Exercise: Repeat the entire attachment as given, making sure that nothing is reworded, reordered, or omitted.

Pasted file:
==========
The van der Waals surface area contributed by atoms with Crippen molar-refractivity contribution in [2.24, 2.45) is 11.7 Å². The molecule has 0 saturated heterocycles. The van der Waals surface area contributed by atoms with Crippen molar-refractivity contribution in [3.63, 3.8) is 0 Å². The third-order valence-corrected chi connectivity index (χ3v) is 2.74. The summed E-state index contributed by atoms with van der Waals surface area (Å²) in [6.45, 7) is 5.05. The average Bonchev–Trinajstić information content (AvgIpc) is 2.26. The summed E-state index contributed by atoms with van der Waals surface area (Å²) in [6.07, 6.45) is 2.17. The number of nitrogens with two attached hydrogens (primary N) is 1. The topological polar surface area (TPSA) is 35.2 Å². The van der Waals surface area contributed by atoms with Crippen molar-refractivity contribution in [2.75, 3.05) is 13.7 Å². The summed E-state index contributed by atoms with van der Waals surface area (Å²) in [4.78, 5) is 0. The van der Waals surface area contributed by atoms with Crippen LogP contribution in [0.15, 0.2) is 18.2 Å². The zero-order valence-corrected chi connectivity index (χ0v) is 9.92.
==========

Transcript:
The van der Waals surface area contributed by atoms with Crippen molar-refractivity contribution in [2.24, 2.45) is 11.7 Å². The molecule has 0 saturated heterocycles. The van der Waals surface area contributed by atoms with Crippen molar-refractivity contribution in [3.63, 3.8) is 0 Å². The third-order valence-corrected chi connectivity index (χ3v) is 2.74. The summed E-state index contributed by atoms with van der Waals surface area (Å²) in [6.45, 7) is 5.05. The average Bonchev–Trinajstić information content (AvgIpc) is 2.26. The summed E-state index contributed by atoms with van der Waals surface area (Å²) in [6.07, 6.45) is 2.17. The number of nitrogens with two attached hydrogens (primary N) is 1. The topological polar surface area (TPSA) is 35.2 Å². The van der Waals surface area contributed by atoms with Crippen molar-refractivity contribution in [2.75, 3.05) is 13.7 Å². The summed E-state index contributed by atoms with van der Waals surface area (Å²) in [4.78, 5) is 0. The van der Waals surface area contributed by atoms with Crippen LogP contribution in [0.15, 0.2) is 18.2 Å². The zero-order valence-corrected chi connectivity index (χ0v) is 9.92.